Alliance meeting followup: AMA credit system update for 2006

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I ran into a couple of folks from the American Medical Association at the Alliance conference after I posted this item on their session, and they said it was fine after all to post about the policies they discussed at their session, as long as I don't quote anyone directly. My apologies for getting the wrong message the first time, though really, everything they talked about is pretty much covered in the 2006 booklet you can download from the AMA site (it's a PDF).


There are four areas of AMA PRA Category 1 Credit [TM] policy that are new for 2006 they said. The first of which is that you need to call it AMA PRA Category 1 Credit [TM] (including italics and trademark symbol, preferably superscripted), the first time you use the phrase in any publication, and you should scatter the full phrase in a few more times as well. This is to protect the AMA's intellectual property through trademarks (the italics make it clear exactly what is trademarked). You can't say "ACCME credit," or "Category 1 credit": it has to be AMA PRA Category 1 Credit [TM]. This, presenters said, provides a common terminology for both physicians and providers, and also gives the AMA more of a legal standing if it needs to make a legal challenge to someone's misuse of the term. Providers also have to use this revised designation statement in their materials:


    The [name of accredited provider] designates this educational activity for a maximum of [number of credits] AMA PRA Category 1Credit(s) TM. Physicians should only claim credit commensurate with the extent of their participation in the activity.


This change in wording is designed to reflect the shift from a strictly time-based measure. The AMA will begin monitoring for compliance on July 1, 2006, which hopefully will give you enough time to make these changes to your CME materials. Presenters also stressed that AMA PRA Category 1 Credit can be given only to MDs and DOs; all others can receive a certification of attendance or participation, but not AMA PRA Category 1 Credit.


Another change, and one I would think providers would welcome, is that you no longer have to undergo a provider application process to make international physicians eligible for AMA PRA Category 1 Credit. The AMA has taken out the “U.S. licensed” requirement. To keep from having to know what all the non-U.S. degrees are, the credit claim form now just asks, "Are you a physician?" The AMA is, however, updating its database to allow non-U.S. designations.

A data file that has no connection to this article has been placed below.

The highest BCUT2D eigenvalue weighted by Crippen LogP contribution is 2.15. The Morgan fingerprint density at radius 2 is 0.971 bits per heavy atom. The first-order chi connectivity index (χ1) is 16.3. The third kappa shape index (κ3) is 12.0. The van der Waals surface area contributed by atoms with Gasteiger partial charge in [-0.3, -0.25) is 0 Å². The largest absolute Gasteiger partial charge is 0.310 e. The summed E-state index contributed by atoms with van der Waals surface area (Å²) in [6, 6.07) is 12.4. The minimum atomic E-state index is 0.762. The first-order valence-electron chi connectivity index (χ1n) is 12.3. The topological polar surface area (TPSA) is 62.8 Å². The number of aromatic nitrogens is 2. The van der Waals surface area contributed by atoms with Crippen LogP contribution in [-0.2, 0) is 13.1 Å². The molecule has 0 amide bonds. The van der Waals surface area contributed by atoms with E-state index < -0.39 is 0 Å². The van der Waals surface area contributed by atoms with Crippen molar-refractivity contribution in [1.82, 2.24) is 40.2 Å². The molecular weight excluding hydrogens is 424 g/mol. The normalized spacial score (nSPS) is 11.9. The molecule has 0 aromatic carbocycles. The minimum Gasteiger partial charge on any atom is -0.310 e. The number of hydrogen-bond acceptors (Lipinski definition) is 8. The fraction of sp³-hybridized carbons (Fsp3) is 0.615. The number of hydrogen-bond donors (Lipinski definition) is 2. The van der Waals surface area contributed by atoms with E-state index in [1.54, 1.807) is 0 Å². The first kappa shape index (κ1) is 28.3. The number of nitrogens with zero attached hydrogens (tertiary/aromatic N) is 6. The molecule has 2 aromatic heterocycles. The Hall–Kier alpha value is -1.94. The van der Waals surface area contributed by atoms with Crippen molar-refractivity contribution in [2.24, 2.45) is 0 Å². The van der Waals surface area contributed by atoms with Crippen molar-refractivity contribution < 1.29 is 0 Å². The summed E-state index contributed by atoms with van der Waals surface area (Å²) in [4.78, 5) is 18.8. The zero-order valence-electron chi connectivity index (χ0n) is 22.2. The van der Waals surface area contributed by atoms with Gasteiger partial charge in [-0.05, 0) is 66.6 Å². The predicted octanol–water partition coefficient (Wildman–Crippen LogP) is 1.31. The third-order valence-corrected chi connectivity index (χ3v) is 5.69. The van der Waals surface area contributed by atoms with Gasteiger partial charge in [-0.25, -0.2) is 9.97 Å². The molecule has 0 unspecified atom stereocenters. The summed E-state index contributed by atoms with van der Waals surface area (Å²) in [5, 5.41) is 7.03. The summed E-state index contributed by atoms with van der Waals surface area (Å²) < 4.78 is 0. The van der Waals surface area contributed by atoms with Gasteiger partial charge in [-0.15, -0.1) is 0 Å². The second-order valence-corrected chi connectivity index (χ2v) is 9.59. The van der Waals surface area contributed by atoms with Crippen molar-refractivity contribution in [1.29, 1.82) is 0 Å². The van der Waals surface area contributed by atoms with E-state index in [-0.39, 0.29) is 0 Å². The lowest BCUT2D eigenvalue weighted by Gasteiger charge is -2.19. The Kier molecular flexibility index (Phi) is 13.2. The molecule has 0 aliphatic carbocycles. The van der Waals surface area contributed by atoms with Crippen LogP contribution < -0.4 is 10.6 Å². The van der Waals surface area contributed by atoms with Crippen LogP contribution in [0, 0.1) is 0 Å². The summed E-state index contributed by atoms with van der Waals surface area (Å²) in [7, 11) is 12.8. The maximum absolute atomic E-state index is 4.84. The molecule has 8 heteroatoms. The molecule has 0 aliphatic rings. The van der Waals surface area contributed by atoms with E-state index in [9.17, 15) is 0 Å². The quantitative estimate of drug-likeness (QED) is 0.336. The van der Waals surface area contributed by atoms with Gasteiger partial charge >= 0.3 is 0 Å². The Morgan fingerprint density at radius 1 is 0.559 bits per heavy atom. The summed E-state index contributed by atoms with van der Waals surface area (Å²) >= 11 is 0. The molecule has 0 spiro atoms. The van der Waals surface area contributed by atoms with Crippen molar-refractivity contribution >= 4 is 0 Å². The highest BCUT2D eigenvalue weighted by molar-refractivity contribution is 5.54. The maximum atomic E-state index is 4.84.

Another new thing is that accredited providers now can award AMA PRA Category1Credit to their live activity faculty. Faculty can earn two AMA PRA Category 1 Credits for each sixty-minute teaching period, but they can't claim credit for both teaching at learning at the same activity. But they can claim credit for other activities held in conjunction with the one they're teaching. This could get interesting if you have to divvy up the credit between various faculty on a panel! In the Q&A, it also came up that a faculty member can only get credit for the first time they do a particular presentation, and not keep getting credit for doing the same presentation later on. For tumor boards, the easiest way to handle it is to allow each person to earn one credit as a learner. This policy goes into effect July 1, 2006. Please refer to the booklet for residency training, manuscript review, and test item writing credits, and for more details on this one.


The AMA also has been adopting performanance improvement activities into the list of formats approved for AMA PRA Category 1 Credit, and this year, it has added Internet point of care learning to that list. Here's the official verbiage:


    Physicians conducting structured online searches on clinical topics may claim a half (0.5) AMA PRA Category 1 Creditfor documented completion (either at the point of care or later) of the three step learning cycle defined above.


That means to get AMA PRA Category 1 Credit [TM] for Internet CME, they must "review the original clinical question(s); identify the relevant sources from among those consulted; and describe the application of their findings to practice." Committee work, learning plans, and other activities that include all the requirements for live activities also now can be eligible for AMA PRA Category 1 Credit. During the Q&A, panelists said that if an activity—say, a committee that is putting together guidelines for a specific disease state—meets all the ACCME rules for an accredited CME activity (needs assessment, etc.), you can designate it for AMA PRA Category 1 Credit.


Deleted from this year's booklet:

  • Recommendation that a physician not earn more than 50 credits per activity

  • The institutional oversight structure. ACCME now handles the oversight.

  • The specific description of activities not eligible for credit. AMA now just provides the guidance and principles to follow, not a specific set of activities that don't fit into the credit system.


    Also, the new booklet contains a more streamlined description of joint and co-sponsorship to be more in line with ACCME's description, a beefed up AMA PRA Category 2 Credit description, including examples, and excluding promotional activities from eligibility for this credit.

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